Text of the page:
Before I learned of Permaculture, I was in love with the idea of aquaponics.
I really thought it was going to be a new career for me. With demand for seafood growing, and wild supplies crashing, a huge market for sustainably farmed fish is forming. I liked the idea of using a recirculating aquaculture system and thereby being safe from the pollution affecting wild fish. I liked the idea that my system would be water efficient and produce multiple products. I was going to save the world AND make a living while expanding on my enjoyment as a hobby fish keeper.
For three years I lived with the idea that I was going to become an aquaponic farmer. I studied everything I could get my hands on, and worked on designing a farm. I joined the Wisconsin aquaculture association and went to their conference on recirculating aquaculture systems. I even convinced my wife that touring the aquaculture demonstration facility run by UW Stevens Point counted as a vacation.
During this time, I constructed three hobby sized systems. Each time I learned so much in the process that I had to start over and design a new setup. It sure felt like progress at the time.
Then I had some revelations that stopped me cold.
1. I don't know jack about growing vegetables.
We always had a vegetable garden growing up. I eat vegetables. Surely I must know what I am doing right? Well intensely observing the plants growing in my system made me realize just how much I didn't know about them, and without understanding how plants grow in soil, how could I guage the success of my system?
2. My systems required massive amounts of energy and some questionable materials.
One of the first things I realized was how fragile the systems were and that even a short term power loss could wipe out my livestock. I was heavily dependant on plastics for numerous components (pumps, piping, liners, net pots...) which led to a lot of wondering about the embodied energy and potential contaminants attached to those parts. Even a tiny toxin can build up in a closed loop system. After wandering lost in a sea of materials science that towered way over my head, I took my unanswered questions and quietly left. This is a job for someone with way more resources than I have to offer.
3. Fish food is made from fish protien which is made from ...well... FISH.
This was the deal breaker. In my head I was building a system outside of nature and not subject to her woes. Now I know that such a system does not exist on this earth. My concept of fish farming without impacting wild populations or taking part in the pollution stream was always just a pipe dream. It does not matter if you remove a one pound fish to eat, or 1 pound of tiny fish to grind up into fish meal and feed to the fish you plan to eat; the impact on the waterway is the same, and the accumulation of mercury, PCB's, pthalates and other fun stuff is the same as well.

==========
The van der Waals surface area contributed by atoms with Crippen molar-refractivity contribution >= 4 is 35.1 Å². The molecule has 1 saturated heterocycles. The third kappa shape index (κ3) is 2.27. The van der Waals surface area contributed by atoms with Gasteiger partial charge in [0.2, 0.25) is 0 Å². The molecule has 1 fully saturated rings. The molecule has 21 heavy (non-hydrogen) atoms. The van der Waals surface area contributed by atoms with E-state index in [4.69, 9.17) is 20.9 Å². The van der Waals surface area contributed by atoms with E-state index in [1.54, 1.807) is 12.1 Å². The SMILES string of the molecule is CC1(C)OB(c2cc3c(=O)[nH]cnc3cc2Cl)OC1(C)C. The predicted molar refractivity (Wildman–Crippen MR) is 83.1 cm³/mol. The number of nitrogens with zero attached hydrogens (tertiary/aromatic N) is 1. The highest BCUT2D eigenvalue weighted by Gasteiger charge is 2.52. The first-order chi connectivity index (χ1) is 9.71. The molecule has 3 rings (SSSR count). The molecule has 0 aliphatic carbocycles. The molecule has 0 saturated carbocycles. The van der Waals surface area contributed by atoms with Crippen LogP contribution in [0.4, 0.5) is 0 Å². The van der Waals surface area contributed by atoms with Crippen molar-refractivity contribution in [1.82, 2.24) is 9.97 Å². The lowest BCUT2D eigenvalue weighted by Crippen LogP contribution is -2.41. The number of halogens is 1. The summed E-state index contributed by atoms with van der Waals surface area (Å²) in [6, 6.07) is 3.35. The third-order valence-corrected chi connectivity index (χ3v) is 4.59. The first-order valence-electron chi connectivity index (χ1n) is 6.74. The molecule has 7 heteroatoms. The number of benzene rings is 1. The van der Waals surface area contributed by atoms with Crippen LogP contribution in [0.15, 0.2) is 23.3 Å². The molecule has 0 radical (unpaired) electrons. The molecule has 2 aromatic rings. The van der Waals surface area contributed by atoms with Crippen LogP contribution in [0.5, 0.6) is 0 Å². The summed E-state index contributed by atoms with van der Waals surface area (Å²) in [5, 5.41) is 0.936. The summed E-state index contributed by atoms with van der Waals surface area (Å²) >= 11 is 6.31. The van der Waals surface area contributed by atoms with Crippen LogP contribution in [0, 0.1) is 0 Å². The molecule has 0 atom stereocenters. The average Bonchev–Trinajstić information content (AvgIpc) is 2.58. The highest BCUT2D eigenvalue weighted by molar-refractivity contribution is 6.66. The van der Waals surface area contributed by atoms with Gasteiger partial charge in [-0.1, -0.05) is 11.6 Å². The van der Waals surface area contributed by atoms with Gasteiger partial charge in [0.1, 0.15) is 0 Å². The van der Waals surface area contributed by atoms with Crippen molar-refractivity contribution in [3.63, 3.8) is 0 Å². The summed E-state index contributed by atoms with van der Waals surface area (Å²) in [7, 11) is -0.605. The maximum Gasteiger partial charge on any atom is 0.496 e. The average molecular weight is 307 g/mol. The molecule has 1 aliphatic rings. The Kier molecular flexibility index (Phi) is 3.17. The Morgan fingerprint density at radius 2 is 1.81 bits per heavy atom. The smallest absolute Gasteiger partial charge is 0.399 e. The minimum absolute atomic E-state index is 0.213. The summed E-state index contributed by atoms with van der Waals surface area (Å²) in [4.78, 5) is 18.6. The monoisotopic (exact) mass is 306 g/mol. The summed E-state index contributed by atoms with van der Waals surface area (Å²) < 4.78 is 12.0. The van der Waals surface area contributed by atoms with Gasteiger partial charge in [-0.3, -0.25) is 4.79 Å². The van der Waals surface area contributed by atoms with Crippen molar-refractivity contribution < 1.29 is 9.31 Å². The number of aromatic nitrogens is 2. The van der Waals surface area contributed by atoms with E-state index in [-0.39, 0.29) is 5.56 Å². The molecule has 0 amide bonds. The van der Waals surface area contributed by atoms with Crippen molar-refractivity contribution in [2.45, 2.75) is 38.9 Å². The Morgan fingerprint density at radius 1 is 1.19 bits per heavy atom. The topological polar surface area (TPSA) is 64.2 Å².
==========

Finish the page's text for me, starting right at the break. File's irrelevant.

I believe there is potential to farm insects as a sustainable protien source, but I have neither the resources or inclination to figure that one out. Until someone does, fish farming will not be sustainable in any form.
So thats it, a quick overview of how I fell in then out of love with aquaponics. I hope you can take something from my experience and I'd love to hear how others feel about these issues.
AP is often touted with alot of really far out claims, production times and numbers, "closed loop", anyone can do it... etc., etc.
Just like anything any other method of farming and gardening it requires work, knowledge, skill and energy/materials. I am always amazed that people sell the idea of AP and that others believe; that they can grow food, fish, build a system and manage it all in a high state of productivity without any prior experience. I feel that the responsibility lies with both parties being truthful... It is very possible for someone to learn to grow veggies in AP, not that hard really. But you do lack the connection to soil and the huge reservoir of nutrients, minerals, pH buffering, etc. that really make a big difference when you are just starting out.
I feel that it is possible to design and build systems that avoid the excessive energy and questionable materials. A well designed system has an ability to buffer the short term power losses. Linking these to renewable energy sources and batteries provides power for your system and many of the other systems in the home and farm that also require constant power. Energy efficiency of systems design and components are key. Materials sourcing is truly a place for development of AP as we know it. Many options exist that are toxin free, system design plays a key role here too in reducing the excessive materials needs. A thorough energy audit is needed to really get a true sense of the productivity of these systems over their lifetime. I think that including factors such as nutrient density and cleanliness of food (ie Beyond Organic) would be prudent.